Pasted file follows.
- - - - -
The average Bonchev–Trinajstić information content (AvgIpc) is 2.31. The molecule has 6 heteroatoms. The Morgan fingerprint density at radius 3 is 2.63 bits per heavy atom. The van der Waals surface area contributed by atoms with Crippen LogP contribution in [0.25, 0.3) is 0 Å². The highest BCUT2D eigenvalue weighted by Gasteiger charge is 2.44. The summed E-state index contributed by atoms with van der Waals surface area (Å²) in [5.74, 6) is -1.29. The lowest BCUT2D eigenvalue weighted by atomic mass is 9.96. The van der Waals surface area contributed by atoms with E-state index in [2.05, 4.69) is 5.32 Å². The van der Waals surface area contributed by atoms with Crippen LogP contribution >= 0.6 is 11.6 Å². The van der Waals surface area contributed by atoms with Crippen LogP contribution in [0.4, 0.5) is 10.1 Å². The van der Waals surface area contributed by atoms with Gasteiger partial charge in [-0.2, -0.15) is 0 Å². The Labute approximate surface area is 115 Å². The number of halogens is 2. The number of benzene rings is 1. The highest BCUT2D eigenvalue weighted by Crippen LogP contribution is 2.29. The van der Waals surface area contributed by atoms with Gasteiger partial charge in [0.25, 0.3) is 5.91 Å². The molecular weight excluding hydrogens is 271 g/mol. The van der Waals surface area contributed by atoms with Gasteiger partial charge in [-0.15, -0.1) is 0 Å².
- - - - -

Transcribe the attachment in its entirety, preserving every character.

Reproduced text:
The average Bonchev–Trinajstić information content (AvgIpc) is 2.31. The molecule has 6 heteroatoms. The Morgan fingerprint density at radius 3 is 2.63 bits per heavy atom. The van der Waals surface area contributed by atoms with Crippen LogP contribution in [0.25, 0.3) is 0 Å². The highest BCUT2D eigenvalue weighted by Gasteiger charge is 2.44. The summed E-state index contributed by atoms with van der Waals surface area (Å²) in [5.74, 6) is -1.29. The lowest BCUT2D eigenvalue weighted by atomic mass is 9.96. The van der Waals surface area contributed by atoms with E-state index in [2.05, 4.69) is 5.32 Å². The van der Waals surface area contributed by atoms with Crippen LogP contribution >= 0.6 is 11.6 Å². The van der Waals surface area contributed by atoms with Crippen LogP contribution in [0.4, 0.5) is 10.1 Å². The van der Waals surface area contributed by atoms with Gasteiger partial charge in [-0.2, -0.15) is 0 Å². The Labute approximate surface area is 115 Å². The number of halogens is 2. The number of benzene rings is 1. The highest BCUT2D eigenvalue weighted by Crippen LogP contribution is 2.29. The van der Waals surface area contributed by atoms with Gasteiger partial charge in [0.25, 0.3) is 5.91 Å². The molecular weight excluding hydrogens is 271 g/mol. The van der Waals surface area contributed by atoms with Gasteiger partial charge in [-0.15, -0.1) is 0 Å².